A Car Stalled…

  • Author: Andrew Mangravite
  • Published: June 26, 2014

The day had not gone well at all. One of the group failed to act, claiming that a police officer was standing behind him, the other had tossed his grenade too soon, missing their target and injuring lesser members of the inspection party. Worse still, he had botched his suicide attempt and was now in the custody of the authorities.

General Oskar Potiorek, the governor of the provinces of Bosnia and Herzegovina, was embarrassed and his guest, Archduke Franz Ferdinand, heir to the sprawling Austro-Hungarian Empire, was dismayed. He hadn’t expected such a greeting, and now Eric von Merizzi and Count Alexander von Boos-Waldeck were being rushed to the Sarajevo Hospital.

Although the archduke’s motorcade prudently sped from the scene, denying four other would-be assailants their chance to strike, Franz Ferdinand was not prepared to flee Sarajevo. Two members of his party were wounded in this attempt on his life and he was determined to visit them in the hospital. General Potiorek, wished to demonstrate that Sarajevo wasn’t a nest of traitors. He mapped out a new route to the hospital that would avoid the center of the city. It seemed a safe measure.

At this point two unrelated events collided. Perhaps assuming that the man knew Sarajevo better than he did, the general neglected to brief the archduke’s chauffeur on the new route. Gavrilo Princip, one of the four remaining members of the assassination team was loitering near a popular café.

Princip was twenty years old. He was a student and an enthusiastic follower of Young Bosnia, one of the movements calling for an end to Austrian domination of the Balkans. He had tried to enlist in the Serb army during the First Balkan War but had been rejected on physical grounds. Even the irregular Serb guerilla groups rejected him as being too puny and frail before being accepted by Young Bosnia and trained in use of weapons. He was a young man with something to prove, and today he had a pistol in his jacket pocket.

Now Potiorek’s error played itself out. The driver, unfamiliar with the new route took a wrong turn onto Franz Josef Street. When he tried to reverse, the gears of the engine locked and the car stalled.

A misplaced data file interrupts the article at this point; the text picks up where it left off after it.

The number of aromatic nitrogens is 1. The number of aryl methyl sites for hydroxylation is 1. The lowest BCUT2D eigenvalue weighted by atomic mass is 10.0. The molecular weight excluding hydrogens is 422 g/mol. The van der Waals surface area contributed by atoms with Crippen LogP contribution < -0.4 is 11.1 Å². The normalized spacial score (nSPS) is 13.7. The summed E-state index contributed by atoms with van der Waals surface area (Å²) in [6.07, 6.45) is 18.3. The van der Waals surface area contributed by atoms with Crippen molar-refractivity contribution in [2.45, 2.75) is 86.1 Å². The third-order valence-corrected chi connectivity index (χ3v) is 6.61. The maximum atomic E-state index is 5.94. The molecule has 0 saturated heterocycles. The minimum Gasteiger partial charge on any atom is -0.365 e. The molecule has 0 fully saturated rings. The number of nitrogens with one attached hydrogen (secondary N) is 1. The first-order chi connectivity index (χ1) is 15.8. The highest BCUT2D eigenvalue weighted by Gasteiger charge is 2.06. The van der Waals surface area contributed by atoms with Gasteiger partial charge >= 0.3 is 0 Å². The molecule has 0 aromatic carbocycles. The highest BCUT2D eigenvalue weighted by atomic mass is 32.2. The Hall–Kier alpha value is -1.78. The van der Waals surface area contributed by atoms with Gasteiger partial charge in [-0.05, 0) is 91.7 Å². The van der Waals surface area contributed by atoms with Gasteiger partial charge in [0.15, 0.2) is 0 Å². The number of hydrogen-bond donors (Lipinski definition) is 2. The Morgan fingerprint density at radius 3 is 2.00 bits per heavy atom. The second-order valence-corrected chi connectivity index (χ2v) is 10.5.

Rushing to the stalled car and firing at a distance of less than two feet from his target, Princip’s bullet struck Franz Ferdinand in the throat. His wife the Sophie, Duchess of Hohenberg, who had accompanied him to Sarajevo against his wishes, threw herself over her husband to shield him and was shot in the abdomen. The royal couple died en route to the hospital. In all, less than an hour had elapsed from the time that their train had arrived at the station.

The Bewildering War That Destroyed Old Europe

  • Author: Charles Greifenstein
  • Published: June 25, 2014
Postcard for the assassination of Archduke Franz Ferdinand in Sarajevo

Archduke Franz Ferdinand in Sarajevo

World War One, it is convenient to say, started with the two pistol shots that killed Archduke Franz Ferdinand and his wife Sophie in Sarajevo on June 28, 1914.  Somehow, this act of political terrorism lit a fire that consumed Europe in the greatest war the world had yet seen.

The “real” causes of the war have been debated ever since.  Militarism and the arms race?  Secret and not-so-secret defense treaties?  The competition for colonial power?  The desire for territorial expansion?  Nationalistic fever and national honor?  Governmental ineptitude?

All these factors contributed to the outbreak of the war; none alone caused the war.

Despite political tensions and social and economic inequities, Europe appeared to many remarkably stable and prosperous.  If there was one overriding emotion on the continent, it was optimism, a faith that lives were getting better and would continue to do so.

At this distance in time the war seems a pointless waste, destroying old Europe with mechanized, anonymous, mass death and shattering all illusions of war as romantic adventure.  Survivors were left anchorless, and the  seeds were sown for the next, greater conflict.

In Tender is the Night, Dick Diver, the protagonist of F. Scott Fitzgerald’s novel, says, while surveying a World War One battlefield, “All my beautiful lovely safe world blew itself up here with a great gust of high explosive love.”

Arch romantic he may have been, but Fitzgerald was right.

Charles Greifenstein
American Philosophical Society

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Last Modified: June 25, 2014